As its eyewall skirted north Florida’s coast on Friday, Hurricane Matthew pummeled beachfront cities with pounding waves and surging tides.
In St. Augustine’s historic downtown, several streets were flooded as rising water swallowed vehicles and climbed the steps to hotel entrances. Sections of State Road A1A along Flagler Beach washed away.
The 4.73-foot storm surge measured in the St. Johns River at Mayport was the highest recorded in more than a century.
Buildings in Daytona Beach, meanwhile, sustained roof and other structural damage from high winds.
Never miss a local story.
But a 5 p.m. advisory by National Hurricane Center forecasters said the storm was weakening slightly, with its center about 70 miles east of Jacksonville. Sustained winds topped at 110 mph.
Matthew has yet to generate sustained winds of hurricane force anywhere in Florida, though a gust of 107 mph was recorded on Cape Canaveral Friday morning. The western eyewall of the storm has remained barely offshore through the day.
The storm should continue heading north, northwest today, with a turn to the north later tonight or Saturday. The storm will remain a hurricane over the next two days as it curves along the coast before circling back south, forecasters said.
In Florida and across the southeast U.S. coast, authorities began to worry that days of watching the storm may be fueling hurricane fatigue.
On Tuesday, Matthew hammered Haiti, killing nearly 300 — a number expected to rise in the coming days as authorities reach areas cut off when Matthew washed out roads and collapsed bridges. After crossing the Bahamas Wednesday and Thursday, the storm began churning up waves and winds in South Florida Thursday afternoon, leaving the region largely unscathed.
In his first briefing of the day Friday, Gov. Rick Scott warned the state not to drop its guard just yet. About 1.5 million Floridians remain in evacuation zones.
“This is still a 120 mph storm. While the eye has not made direct landfall, it still has time to make a direct hit,'” Scott said.
President Barack Obama echoed the governor, recalling the track Hurricane Sandy took in 2012. The massive storm initially spared much of the southeast coast but pounded the northeast after coming ashore near Atlantic City, New Jersey.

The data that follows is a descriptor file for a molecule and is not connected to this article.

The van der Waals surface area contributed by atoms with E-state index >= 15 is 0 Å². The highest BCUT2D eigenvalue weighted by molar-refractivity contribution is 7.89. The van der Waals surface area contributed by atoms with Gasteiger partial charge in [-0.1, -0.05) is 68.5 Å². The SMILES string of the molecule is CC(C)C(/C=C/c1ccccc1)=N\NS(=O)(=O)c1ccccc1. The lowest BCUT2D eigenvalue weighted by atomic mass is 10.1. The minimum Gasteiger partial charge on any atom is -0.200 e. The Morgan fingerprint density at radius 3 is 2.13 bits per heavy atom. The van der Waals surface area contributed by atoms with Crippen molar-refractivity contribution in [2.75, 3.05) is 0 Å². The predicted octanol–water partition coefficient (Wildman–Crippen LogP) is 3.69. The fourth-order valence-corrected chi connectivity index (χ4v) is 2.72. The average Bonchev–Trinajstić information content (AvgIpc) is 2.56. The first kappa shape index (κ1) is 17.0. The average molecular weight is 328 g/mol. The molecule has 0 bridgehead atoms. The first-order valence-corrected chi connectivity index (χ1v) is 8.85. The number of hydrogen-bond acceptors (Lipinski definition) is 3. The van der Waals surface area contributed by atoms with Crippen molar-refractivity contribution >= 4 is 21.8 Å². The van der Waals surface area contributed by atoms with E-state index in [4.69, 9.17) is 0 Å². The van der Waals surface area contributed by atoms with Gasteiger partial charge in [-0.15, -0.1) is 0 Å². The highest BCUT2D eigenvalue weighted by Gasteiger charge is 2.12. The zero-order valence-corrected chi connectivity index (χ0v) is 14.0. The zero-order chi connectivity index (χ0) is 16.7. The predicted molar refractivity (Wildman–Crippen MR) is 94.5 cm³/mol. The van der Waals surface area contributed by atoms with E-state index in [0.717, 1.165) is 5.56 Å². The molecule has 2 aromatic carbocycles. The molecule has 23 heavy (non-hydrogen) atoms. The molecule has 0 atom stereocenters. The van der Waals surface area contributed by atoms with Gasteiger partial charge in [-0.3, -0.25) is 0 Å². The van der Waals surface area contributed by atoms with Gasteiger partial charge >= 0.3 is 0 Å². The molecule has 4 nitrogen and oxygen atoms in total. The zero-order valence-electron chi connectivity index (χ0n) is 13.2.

“Initially people thought this doesn’t look as bad as we thought and suddenly you get massive storm surge and lot of people were severely affected,” he said. “This is still a really dangerous hurricane. The potential for flooding, loss of life and severe property damage continues to exist.”
As winds picked up early Friday, a tornado warning was issued for parts of Northeast Florida. Nearly 827,000 Floridians were without power. About 22,360 people remained in 145 shelters in 33 counties, emergency management officials said. And a storm surge forecast to rise as much as 10 feet continued to threaten low-lying areas in Duval and Nassau counties, as high tide arrived.
Schools and government offices were closed in 45 counties and 30 colleges and universities from Miami-Dade College to Pasco-Hernando and eight hospitals were evacuated in the storm zone.
The state’s first storm-related death was reported in St. Lucie County, after rescue workers were unable to respond to an emergency call from a woman suffering a heart attack as winds gusted at 68 mph.
By about 10 a.m., strong gusts whipped Interstate 10 and made driving treacherous on the I-295 Beltway, with waves rocking just a few feet below the Henry H. Buckman Bridge. All flights to Orlando Friday were canceled. Disney World remained closed.
The state also told the University of Miami and Florida State that highway patrol troopers who normally escort teams won’t be available for this weekend’s match-up in Miami.